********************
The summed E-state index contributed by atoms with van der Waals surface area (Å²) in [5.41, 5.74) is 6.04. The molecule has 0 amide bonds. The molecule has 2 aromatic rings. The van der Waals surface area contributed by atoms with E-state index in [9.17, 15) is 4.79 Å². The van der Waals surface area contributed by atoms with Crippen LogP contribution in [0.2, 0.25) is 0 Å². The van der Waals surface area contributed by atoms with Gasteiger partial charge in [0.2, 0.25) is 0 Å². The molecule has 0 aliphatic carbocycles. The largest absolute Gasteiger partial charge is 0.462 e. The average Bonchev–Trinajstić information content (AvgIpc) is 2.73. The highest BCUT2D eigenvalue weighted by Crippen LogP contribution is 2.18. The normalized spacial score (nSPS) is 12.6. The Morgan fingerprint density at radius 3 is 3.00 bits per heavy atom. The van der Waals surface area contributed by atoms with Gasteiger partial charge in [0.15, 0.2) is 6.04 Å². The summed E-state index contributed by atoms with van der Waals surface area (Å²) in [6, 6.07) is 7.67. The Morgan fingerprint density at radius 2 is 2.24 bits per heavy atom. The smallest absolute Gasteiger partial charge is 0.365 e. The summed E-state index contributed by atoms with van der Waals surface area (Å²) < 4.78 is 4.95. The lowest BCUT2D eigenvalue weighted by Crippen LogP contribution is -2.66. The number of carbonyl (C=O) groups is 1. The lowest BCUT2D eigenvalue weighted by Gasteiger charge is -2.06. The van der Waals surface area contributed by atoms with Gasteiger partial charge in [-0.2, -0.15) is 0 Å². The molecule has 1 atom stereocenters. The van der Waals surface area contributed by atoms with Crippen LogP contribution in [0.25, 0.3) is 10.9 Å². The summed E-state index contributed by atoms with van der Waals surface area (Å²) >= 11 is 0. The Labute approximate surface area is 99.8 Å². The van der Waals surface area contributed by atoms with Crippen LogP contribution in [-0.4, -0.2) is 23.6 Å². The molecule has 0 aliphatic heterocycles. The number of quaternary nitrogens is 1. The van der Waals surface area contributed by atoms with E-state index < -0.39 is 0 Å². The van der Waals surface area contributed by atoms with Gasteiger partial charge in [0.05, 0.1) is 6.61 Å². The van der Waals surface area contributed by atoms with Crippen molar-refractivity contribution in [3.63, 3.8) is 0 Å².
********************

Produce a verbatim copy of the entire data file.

The summed E-state index contributed by atoms with van der Waals surface area (Å²) in [5.41, 5.74) is 6.04. The molecule has 0 amide bonds. The molecule has 2 aromatic rings. The van der Waals surface area contributed by atoms with E-state index in [9.17, 15) is 4.79 Å². The van der Waals surface area contributed by atoms with Crippen LogP contribution in [0.2, 0.25) is 0 Å². The van der Waals surface area contributed by atoms with Gasteiger partial charge in [0.2, 0.25) is 0 Å². The molecule has 0 aliphatic carbocycles. The largest absolute Gasteiger partial charge is 0.462 e. The average Bonchev–Trinajstić information content (AvgIpc) is 2.73. The highest BCUT2D eigenvalue weighted by Crippen LogP contribution is 2.18. The normalized spacial score (nSPS) is 12.6. The Morgan fingerprint density at radius 3 is 3.00 bits per heavy atom. The van der Waals surface area contributed by atoms with Gasteiger partial charge in [0.15, 0.2) is 6.04 Å². The summed E-state index contributed by atoms with van der Waals surface area (Å²) in [6, 6.07) is 7.67. The Morgan fingerprint density at radius 2 is 2.24 bits per heavy atom. The smallest absolute Gasteiger partial charge is 0.365 e. The summed E-state index contributed by atoms with van der Waals surface area (Å²) < 4.78 is 4.95. The lowest BCUT2D eigenvalue weighted by Crippen LogP contribution is -2.66. The number of carbonyl (C=O) groups is 1. The lowest BCUT2D eigenvalue weighted by Gasteiger charge is -2.06. The van der Waals surface area contributed by atoms with Gasteiger partial charge in [-0.2, -0.15) is 0 Å². The molecule has 1 atom stereocenters. The van der Waals surface area contributed by atoms with Crippen LogP contribution in [0.25, 0.3) is 10.9 Å². The summed E-state index contributed by atoms with van der Waals surface area (Å²) >= 11 is 0. The Labute approximate surface area is 99.8 Å². The van der Waals surface area contributed by atoms with Crippen LogP contribution in [-0.4, -0.2) is 23.6 Å². The molecule has 0 aliphatic heterocycles. The number of quaternary nitrogens is 1. The van der Waals surface area contributed by atoms with E-state index < -0.39 is 0 Å². The van der Waals surface area contributed by atoms with Gasteiger partial charge in [0.05, 0.1) is 6.61 Å². The van der Waals surface area contributed by atoms with Crippen molar-refractivity contribution in [3.63, 3.8) is 0 Å².